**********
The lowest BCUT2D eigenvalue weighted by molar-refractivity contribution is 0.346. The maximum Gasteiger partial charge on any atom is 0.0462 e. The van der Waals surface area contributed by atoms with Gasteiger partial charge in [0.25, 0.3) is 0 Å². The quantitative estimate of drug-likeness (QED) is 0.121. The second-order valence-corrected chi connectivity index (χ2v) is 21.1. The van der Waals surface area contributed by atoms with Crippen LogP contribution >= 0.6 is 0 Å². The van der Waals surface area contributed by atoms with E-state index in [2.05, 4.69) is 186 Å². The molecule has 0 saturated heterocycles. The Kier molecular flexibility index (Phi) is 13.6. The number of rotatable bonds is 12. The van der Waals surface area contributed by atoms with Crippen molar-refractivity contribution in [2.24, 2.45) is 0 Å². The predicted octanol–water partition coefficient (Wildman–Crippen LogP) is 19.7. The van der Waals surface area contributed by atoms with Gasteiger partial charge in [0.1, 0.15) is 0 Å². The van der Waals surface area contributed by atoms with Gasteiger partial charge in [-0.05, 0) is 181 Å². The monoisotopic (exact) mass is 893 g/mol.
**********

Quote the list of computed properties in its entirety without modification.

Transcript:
The lowest BCUT2D eigenvalue weighted by molar-refractivity contribution is 0.346. The maximum Gasteiger partial charge on any atom is 0.0462 e. The van der Waals surface area contributed by atoms with Gasteiger partial charge in [0.25, 0.3) is 0 Å². The quantitative estimate of drug-likeness (QED) is 0.121. The second-order valence-corrected chi connectivity index (χ2v) is 21.1. The van der Waals surface area contributed by atoms with Crippen LogP contribution >= 0.6 is 0 Å². The van der Waals surface area contributed by atoms with E-state index in [2.05, 4.69) is 186 Å². The molecule has 0 saturated heterocycles. The Kier molecular flexibility index (Phi) is 13.6. The number of rotatable bonds is 12. The van der Waals surface area contributed by atoms with Crippen molar-refractivity contribution in [2.24, 2.45) is 0 Å². The predicted octanol–water partition coefficient (Wildman–Crippen LogP) is 19.7. The van der Waals surface area contributed by atoms with Gasteiger partial charge in [0.1, 0.15) is 0 Å². The van der Waals surface area contributed by atoms with Gasteiger partial charge in [-0.05, 0) is 181 Å². The monoisotopic (exact) mass is 893 g/mol.